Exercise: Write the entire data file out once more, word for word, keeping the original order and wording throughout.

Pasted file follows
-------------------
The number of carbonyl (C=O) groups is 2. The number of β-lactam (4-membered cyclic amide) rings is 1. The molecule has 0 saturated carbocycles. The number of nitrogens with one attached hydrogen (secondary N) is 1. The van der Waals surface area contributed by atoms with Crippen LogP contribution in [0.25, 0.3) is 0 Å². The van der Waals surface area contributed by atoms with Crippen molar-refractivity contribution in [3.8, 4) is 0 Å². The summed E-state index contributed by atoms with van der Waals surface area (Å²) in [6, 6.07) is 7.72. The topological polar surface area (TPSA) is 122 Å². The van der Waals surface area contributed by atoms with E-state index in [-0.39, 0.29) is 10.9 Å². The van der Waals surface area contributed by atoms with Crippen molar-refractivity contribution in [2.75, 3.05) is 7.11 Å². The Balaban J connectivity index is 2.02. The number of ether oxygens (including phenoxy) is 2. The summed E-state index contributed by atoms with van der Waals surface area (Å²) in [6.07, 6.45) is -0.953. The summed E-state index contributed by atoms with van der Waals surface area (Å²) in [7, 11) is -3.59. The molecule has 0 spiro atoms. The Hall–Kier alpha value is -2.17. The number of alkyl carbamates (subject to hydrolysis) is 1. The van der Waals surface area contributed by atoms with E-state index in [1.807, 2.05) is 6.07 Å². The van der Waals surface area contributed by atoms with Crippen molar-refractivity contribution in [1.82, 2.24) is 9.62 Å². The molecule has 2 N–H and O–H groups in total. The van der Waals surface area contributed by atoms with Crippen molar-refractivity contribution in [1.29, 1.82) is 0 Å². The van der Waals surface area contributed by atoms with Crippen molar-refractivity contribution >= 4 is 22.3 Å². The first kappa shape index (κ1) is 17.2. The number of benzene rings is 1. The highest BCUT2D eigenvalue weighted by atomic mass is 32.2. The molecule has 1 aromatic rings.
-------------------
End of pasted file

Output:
The number of carbonyl (C=O) groups is 2. The number of β-lactam (4-membered cyclic amide) rings is 1. The molecule has 0 saturated carbocycles. The number of nitrogens with one attached hydrogen (secondary N) is 1. The van der Waals surface area contributed by atoms with Crippen LogP contribution in [0.25, 0.3) is 0 Å². The van der Waals surface area contributed by atoms with Crippen molar-refractivity contribution in [3.8, 4) is 0 Å². The summed E-state index contributed by atoms with van der Waals surface area (Å²) in [6, 6.07) is 7.72. The topological polar surface area (TPSA) is 122 Å². The van der Waals surface area contributed by atoms with E-state index in [-0.39, 0.29) is 10.9 Å². The van der Waals surface area contributed by atoms with Crippen molar-refractivity contribution in [2.75, 3.05) is 7.11 Å². The Balaban J connectivity index is 2.02. The number of ether oxygens (including phenoxy) is 2. The summed E-state index contributed by atoms with van der Waals surface area (Å²) in [6.07, 6.45) is -0.953. The summed E-state index contributed by atoms with van der Waals surface area (Å²) in [7, 11) is -3.59. The molecule has 0 spiro atoms. The Hall–Kier alpha value is -2.17. The number of alkyl carbamates (subject to hydrolysis) is 1. The van der Waals surface area contributed by atoms with E-state index in [1.807, 2.05) is 6.07 Å². The van der Waals surface area contributed by atoms with Crippen molar-refractivity contribution in [1.82, 2.24) is 9.62 Å². The molecule has 2 N–H and O–H groups in total. The van der Waals surface area contributed by atoms with Crippen molar-refractivity contribution in [1.29, 1.82) is 0 Å². The van der Waals surface area contributed by atoms with Crippen molar-refractivity contribution >= 4 is 22.3 Å². The first kappa shape index (κ1) is 17.2. The number of benzene rings is 1. The highest BCUT2D eigenvalue weighted by atomic mass is 32.2. The molecule has 1 aromatic rings.